The cheapest mini will do VM'ing just fine -- well, at least mine does. =]
Unless you need to be able to drag it around, that might serve you just fine.
Some of them, yes, but IIRC I had to reboot at least once for some newer type of kernel module thingy.
It's not that I really *mind* a reboot every now and then, as long as it can be somewhat scheduled. I was just correcting the GP who stated that you could go from Old to Current in one go. That's simply not always true.
2. Multiple reboots: [...] Try a similar test on any Linux distro (pick a CD as old as you want), notice how you only need to reboot once to have all of the updates apply.
I did. Ubuntu required me to upgrade in steps, at least when going from 6.04 PPC to
Other phone operating systems did not have a legacy installed base to worry about, while MS has to be concerned about this, which also hamstrung 7.0's development.
Yet from what I've heard, WinPho7 won't run WinMo6 apps. That kinda kills the legacy argument. I think they *do* have a legacy to consider, though: the users. Changing the UI like they did, killing binary compatiblity and some other stuff, that takes balls.
WinPho7 is the first Microsoft announcement - it's not a product until it hits the shelves - that has me interested. Ever.
"The robots evolved" - WTF?! People kept training the neural network to create desirable functionality, without people training the neural network and doing "mutations" those robots would have evolved as much as a lightbulb stuck up somebody's arse!
Isn't that what evolution is all about?
Changing to get desirable functionality/traits, that is, not shoving lightbulb up people's arses.
...but then there's the news of 2009 being a record-breaking year in terms of profit. So...
Of course, you're completely right: "they" will blame "piracy" for everything. The
I have the impression you're talking about the number of features. They are not the only factor for large parts of market, when low price, lack of GPRS in the cell network anyway or, yes, easy to use UI are also important.
No, not just the number of feateres, more how those features are implemented. Take something basic like SMS: it's a joy to use on S40, I hate it on S30. That's the "easy to use" part for me.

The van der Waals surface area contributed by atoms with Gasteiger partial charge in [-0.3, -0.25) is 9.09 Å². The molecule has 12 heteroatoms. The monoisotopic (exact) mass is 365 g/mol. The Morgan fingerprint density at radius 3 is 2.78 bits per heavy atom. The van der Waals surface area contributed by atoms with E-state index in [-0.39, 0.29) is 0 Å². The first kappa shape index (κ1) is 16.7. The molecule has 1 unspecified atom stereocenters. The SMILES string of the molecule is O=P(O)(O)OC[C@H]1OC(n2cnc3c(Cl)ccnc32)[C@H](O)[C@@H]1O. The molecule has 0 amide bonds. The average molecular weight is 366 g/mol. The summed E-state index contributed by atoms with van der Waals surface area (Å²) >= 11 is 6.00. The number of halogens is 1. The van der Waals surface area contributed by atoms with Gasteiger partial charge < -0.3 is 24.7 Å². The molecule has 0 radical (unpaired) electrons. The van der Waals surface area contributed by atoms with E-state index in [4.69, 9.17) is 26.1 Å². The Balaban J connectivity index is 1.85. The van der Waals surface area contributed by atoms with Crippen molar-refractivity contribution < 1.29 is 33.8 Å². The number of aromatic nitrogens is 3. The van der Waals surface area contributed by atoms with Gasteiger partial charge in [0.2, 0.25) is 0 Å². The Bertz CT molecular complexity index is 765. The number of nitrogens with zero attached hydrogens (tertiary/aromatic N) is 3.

Plus durability, reception and ridiculously long battery time, that's why I like to keep recent S30 device around as backup or for hiking.
Those, as well as the GPRS and the low price you mentioned earlier, are hardware features. My (S40) 6300 is built like a tank (METAL shell!) and runs for about a week if I keep away from GPRS and Bluetooth. I've had it for about two and a half years, and it still works flawlessly. So yeah, grabbing a cheap S30 for absolute emergencies might be a sensible option, but S40 doesn't automatically mean frail or lousy battery life. That's something I do think about (most of the) the S60 sets. =]
Wanna see real abomination? Check those calculator-like cellphones "for the elderly", ridiculously overpriced and yet cheaply made.
Hear hear. My dad once got one of those. Horrible build quality (case was shifting and making cracking sounds since day one, sliding it open usually required 2 hands), horrible display, horrible software, and he got to pay 130 euros + contract for the privilege. He could have gotten a 6300 for less (they tend to go for 25 with a contract, and he'd be better off. The thing stopped working within a year anyway, so now he has another handset, a Samsung slider.
Yeah, those "elderly" sets should be taken into another dark alley and shot in the face, together with the clowns that make and market them.
Also, there is talk of better User Interface design, but as far as I'm aware, (and please, someone correct me if I'm wrong here) Nokia third party developers haven't been notified about any kind of recommended style sheet guides that they should be following (even if just voluntarily).
Very valid point. I was, however, able to find this UI Style Guide for S60 (there's one for S40 and other platforms too) with just one Google Search.
I haven't really read it, so I don't know how "thorough" it is, but it does satisfy your "any kind of recommended style sheet guides", I think.
Oh, puh-leaze, can someone please take S30 into a dark alley and shoot it in the face? It's an abomination; I'm pretty sure every time someone uses S30 god kills a kitten. Or something.
OK, that might be overstating things a little, but if you compare S30 to S40 -- which doesn't exactly need a cluster of supercomputers to run on, itself -- the former kinda pales. In fact, for a lot of people, I'd say S40 is Smart Enough, really. It might not do multitasking (apart from the music player, kinda like the iPhone now that I think of it) and be limited to mostly Java Apps, but it's not really that limited. And it's a ton faster and more stable than S60.
Then again, this is Nokia we're talking about. Could still be that they'll keep churning out tons of S30 thingies while this Grand New Interface takes ages to appear on handsets.
"Summit meetings tend to be like panda matings. The expectations are always high, and the results usually disappointing." -- Robert Orben